3.12.3. Programmer's model

The general concept of the bridge is described in the following sections:


The scope of memory-map visibility is user-defined.

Preserved address map

Figure 3.24 shows the memory maps for a system with one-to-one address mapping. It is assumed that full visibility of the slaves in system 2 is required.

Figure 3.24. System memory maps without address aliasing

Aliased or piecewise address map

Address-aliasing is a function of the address decoder and of masking-off the high-order address bits in hardware. It is recommended that this is implemented in AHB system 1. Figure 3.25 shows a generalized scheme.

Figure 3.25. Address-aliasing hardware

Figure 3.26 and Figure 3.27 show the use of address-aliasing to make memory in system 2 appear both at address 0 and also at a higher address, so that it can be accessed by system 1 through the bridge. In this design, only the area of ROM is visible through the bridge.

Figure 3.26. System memory maps with aliased addressing

Figure 3.27. System memory maps with piecewise addressing


This section describes the functionality of the synchronous AHB-AHB bridges.


It is recommended that the buses on either side of the bridge are reset together, for at least three cycles of each HCLK. However, AHB2 can be held in reset while AHB1 is free-running, if no transaction is directed at the bridge. You can use this to reduce power consumption on AHB2 while it is unused.

Slave responses

SPLIT and RETRY responses from remote slaves are supported, but they are not propagated back to the master. The bridge inserts wait states on bus 1 using HREADY to hold up the master until the remote slave is ready to complete the outstanding transfer. The bridge slave interface does not generate SPLIT or RETRY responses.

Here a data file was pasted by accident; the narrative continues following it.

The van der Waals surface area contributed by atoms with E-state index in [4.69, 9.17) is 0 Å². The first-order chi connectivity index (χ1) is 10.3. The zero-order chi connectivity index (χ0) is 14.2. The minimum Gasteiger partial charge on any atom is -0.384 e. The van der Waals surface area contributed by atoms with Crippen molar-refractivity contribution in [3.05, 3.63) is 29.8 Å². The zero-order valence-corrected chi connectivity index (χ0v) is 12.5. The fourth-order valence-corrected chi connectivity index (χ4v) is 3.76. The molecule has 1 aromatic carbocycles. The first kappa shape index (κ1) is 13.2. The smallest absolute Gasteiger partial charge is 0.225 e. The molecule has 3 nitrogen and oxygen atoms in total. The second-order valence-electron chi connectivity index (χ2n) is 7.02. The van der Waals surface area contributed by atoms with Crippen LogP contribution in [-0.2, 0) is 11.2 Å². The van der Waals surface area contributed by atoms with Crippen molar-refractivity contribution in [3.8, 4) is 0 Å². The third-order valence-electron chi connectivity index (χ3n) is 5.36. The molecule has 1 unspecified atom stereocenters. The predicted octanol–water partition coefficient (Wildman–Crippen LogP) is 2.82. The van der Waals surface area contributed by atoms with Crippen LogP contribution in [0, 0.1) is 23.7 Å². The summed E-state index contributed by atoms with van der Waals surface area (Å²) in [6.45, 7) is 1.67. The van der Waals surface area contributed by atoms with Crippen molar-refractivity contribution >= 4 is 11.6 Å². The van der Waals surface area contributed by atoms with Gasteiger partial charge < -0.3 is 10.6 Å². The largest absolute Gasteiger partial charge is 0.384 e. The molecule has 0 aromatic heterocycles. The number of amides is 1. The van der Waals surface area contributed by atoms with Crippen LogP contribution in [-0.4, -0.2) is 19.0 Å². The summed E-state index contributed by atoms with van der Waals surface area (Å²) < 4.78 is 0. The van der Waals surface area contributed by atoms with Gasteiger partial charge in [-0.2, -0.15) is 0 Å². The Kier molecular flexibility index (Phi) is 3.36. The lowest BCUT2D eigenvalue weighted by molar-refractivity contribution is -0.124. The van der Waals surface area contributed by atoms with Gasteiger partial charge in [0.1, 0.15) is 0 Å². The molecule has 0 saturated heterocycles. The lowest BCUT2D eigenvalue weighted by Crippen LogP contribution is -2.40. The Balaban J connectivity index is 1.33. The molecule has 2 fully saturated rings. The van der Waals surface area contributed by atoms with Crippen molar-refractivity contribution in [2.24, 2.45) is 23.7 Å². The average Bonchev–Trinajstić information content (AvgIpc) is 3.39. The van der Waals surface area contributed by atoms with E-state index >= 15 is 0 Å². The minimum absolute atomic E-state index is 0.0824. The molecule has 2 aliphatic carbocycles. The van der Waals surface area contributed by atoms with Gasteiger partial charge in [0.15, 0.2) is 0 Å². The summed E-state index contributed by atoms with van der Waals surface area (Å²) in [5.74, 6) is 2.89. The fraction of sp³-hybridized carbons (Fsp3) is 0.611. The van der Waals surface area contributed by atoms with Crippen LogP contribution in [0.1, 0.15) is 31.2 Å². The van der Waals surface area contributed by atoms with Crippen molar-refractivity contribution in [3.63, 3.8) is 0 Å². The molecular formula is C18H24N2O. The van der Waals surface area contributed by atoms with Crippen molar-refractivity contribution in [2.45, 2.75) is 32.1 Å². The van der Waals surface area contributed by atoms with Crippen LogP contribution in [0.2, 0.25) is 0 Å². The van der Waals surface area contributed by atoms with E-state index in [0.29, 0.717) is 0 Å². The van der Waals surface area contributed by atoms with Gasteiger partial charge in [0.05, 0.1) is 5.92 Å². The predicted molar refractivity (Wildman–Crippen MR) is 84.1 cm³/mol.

ERROR responses from remote slaves are normally propagated back to the master to determine further action for that transfer. In the Ahb2Ahb bridge (1:1), this response is suppressed for buffered writes because of a transfer correlation issue. For buffered transfers, the master cannot determine exactly when the transfer completes at the slave. If a confirmation of completion is required, a single read can be directed at a remote slave that only completes when any previously buffered writes are also complete.

Wait states

It is an AHB recommendation that slaves must not generate more than 16 wait-states. This is included to help with system latency predictions. However, when using an AHB-AHB bridge, the effects of registered paths, crossing clock domains, slave wait-states, RETRY/SPLIT responses, and bus arbitration have a cumulative effect on the number of wait-states generated by the bridge slave. This implies that the bridge can easily generate wait periods that are greater than 16 cycles in length.

Locked transfers

The bridges are designed so that HMASTLOCK is asserted on AHB2 when the first locked transfer is directed at the bridge. The lock on AHB2 is then held until the entire locked sequence completes on AHB1, even if it contains transfers not directed at the bridge. This ensures coherency of both buses during the locked sequence.

Bidirectional bridging

All AHB-AHB bridges are unidirectional in nature, but you can use them as a pair to form a bidirectional bridge between buses if the following potential deadlock situation is avoided:

  • If both bridges are active simultaneously, that is, a master is accessing a slave across the bridge, then deadlock can occur while both bridges are waiting to be granted the remote bus.

Figure 3.28 shows bidirectional bridging. If M0 accesses S3 through bridge 1 while M3 accesses S0 through bridge 2, the bridge masters, M1, M2, are not granted the bus because the masters M0 and M3 have bus control until their transfers complete.

Figure 3.28. Bidirectional bridging

Deadlock can also happen if one bridge master happens to direct a transfer at the other bridge slave, for example:

M0 → S1/M1 → S2/M2 → S0.

One way to avoid deadlock is to use multi-layer bus matrix on one or both of the AHB buses. The decode must be chosen so that a bridge loop is not possible. Using multi-layer bus matrix on AHB1 for example, enables the transfer M2 → S0 to complete before the transfer M0 → S1, and the deadlock situation is avoided.

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